Meaning and Definition of Obligation - 

      The Term "Obligation" means to do or not to do an act, or to perform some work or an act. There are two kinds of obligation which are Sole Obligation and Solidary Obligation. Solidary Obligations is of Three Kinds. (See... Meaning Definition and Kinds of Solidary Obligation.)  

Important Definitions of Obligation -

      According to According to Sir John Salmond" An obligation, therefore, may be defined as a proprietary right in personam or a duty which corresponds to such a right." Obligations are all in one class of duties, namely those which are co-relatives of rights in personam.

     According to Holland, An obligation as its entomology denotes is a tie by one person is bound to perform some act for the benefit of another. In some cases, the two parties agree thus to be bound together; in other cases as they are bound without their consent.  

     According to Savigny an obligation is the control over another person, yet not over his person in all respects (in which case his personality would be destroyed), but over single acts of his which must be conceived of subtracted from his free will and subjected to our will

Sources of Obligation - 

There are four sources of an obligation which are as follows -

(1) Contractual obligation (obligations arising from contract) -
  
           Contractual obligations are those which are created by contracts or agreements. These obligations create rights in personam between the parties. The rights so created are generally proprietary rights. Sometimes a contract creates rights which are not proprietary though they are in personam.
        
(2) Delictual Obligation (obligations arising from tort) -

         Delictual obligations arises from tortious liability. According to Salmond, " A Tort may be defined as a civil wrong for which the remedy is an action for damages and which is not solely a breach of contract or the breach of Trust or other merely equitable obligations. Delictual obligations are those in which a sum of money to be paid as compensation for a tort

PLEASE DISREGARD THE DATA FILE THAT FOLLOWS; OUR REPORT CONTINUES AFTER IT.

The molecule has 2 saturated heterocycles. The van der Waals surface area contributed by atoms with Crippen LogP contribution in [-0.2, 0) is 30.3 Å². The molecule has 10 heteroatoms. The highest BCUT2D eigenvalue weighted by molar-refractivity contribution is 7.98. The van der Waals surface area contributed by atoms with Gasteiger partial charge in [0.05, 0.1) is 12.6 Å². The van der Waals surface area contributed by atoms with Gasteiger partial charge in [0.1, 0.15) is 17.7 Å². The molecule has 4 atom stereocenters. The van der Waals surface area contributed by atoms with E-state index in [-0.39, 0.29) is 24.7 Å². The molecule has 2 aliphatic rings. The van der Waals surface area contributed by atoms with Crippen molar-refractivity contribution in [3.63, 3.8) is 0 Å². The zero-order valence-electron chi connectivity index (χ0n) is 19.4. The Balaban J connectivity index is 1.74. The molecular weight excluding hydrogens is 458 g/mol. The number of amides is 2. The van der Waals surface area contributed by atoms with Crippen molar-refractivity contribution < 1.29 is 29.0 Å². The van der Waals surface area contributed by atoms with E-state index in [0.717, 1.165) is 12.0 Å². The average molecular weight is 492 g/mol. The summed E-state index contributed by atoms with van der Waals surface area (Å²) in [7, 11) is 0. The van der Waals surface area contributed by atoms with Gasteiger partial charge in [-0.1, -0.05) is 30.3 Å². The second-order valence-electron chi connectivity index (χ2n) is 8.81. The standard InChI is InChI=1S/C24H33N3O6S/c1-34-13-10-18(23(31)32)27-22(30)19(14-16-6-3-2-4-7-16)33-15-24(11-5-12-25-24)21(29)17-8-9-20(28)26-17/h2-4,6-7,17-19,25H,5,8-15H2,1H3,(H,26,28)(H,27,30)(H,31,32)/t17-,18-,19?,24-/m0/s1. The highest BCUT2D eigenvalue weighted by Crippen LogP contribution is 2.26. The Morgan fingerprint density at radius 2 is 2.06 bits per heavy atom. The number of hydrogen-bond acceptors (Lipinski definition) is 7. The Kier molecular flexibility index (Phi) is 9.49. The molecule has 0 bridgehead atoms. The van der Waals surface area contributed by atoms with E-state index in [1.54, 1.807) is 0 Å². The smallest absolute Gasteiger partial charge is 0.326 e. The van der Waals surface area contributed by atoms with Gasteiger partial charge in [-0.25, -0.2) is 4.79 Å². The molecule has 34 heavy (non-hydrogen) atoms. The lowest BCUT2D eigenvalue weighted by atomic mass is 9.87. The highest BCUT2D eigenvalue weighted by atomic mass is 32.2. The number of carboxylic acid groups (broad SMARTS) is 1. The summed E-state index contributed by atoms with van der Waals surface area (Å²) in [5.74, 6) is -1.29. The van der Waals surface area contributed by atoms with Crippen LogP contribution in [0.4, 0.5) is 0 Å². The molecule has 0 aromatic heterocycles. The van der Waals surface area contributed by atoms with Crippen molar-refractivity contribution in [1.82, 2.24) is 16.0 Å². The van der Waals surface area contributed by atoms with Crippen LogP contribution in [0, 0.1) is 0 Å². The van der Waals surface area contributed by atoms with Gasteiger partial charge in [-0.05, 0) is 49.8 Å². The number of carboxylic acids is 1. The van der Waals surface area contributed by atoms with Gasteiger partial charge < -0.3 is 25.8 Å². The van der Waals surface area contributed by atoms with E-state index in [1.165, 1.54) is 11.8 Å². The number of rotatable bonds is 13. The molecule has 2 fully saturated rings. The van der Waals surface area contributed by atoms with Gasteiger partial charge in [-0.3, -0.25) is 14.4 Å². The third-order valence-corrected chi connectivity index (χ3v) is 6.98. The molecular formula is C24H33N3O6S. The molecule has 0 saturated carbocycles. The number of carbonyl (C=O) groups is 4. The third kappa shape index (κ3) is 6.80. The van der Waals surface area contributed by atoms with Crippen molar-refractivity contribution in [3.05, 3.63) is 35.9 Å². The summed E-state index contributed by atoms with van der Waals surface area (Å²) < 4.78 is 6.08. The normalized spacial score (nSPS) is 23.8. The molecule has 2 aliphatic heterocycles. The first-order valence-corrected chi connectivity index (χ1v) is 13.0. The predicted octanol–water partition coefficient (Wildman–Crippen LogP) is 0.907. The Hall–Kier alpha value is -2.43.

(3)  Quasi-contractual obligations (obligations arising from quasi-contract) -

           The term "Quasi" is a Latin word which, which means "as if" or "similarly".  Quasi-contract is not a real contract entered into by the parties intentionally.  It resembles a contract, in which law imposes an obligation on a person to perform an obligation on the ground of equity. Quasi-contract is based on the principle of equity that "A person shall not be allowed to enrich himself unjustly at the expense of another".In other words, A person should not receive or accept any benefit unjustly. If so, he has an obligation it back to the right owner. Such obligations is called Quasi-contractual obligation.


Example - "X" leaves his Bag at Y's house by mistake. "Y" has Quasi-contract obligation to return it to "X"

(4)   Innominate obligation -

         Innominate obligations-  Innomited obligations are all the obligations which are other than those falling under the heads of contractual obligation, delictual obligations and Quasi-contractual obligation.

Examples - Obligations of trustees towards their beneficiaries



See also...

 What is Liability and what are Different Kinds/ Types of Liability

Theories of  Negligence:  Meaning, Definition and Theories of Negligence

What is Solidary obligations and what are kinds of solidary obligations?





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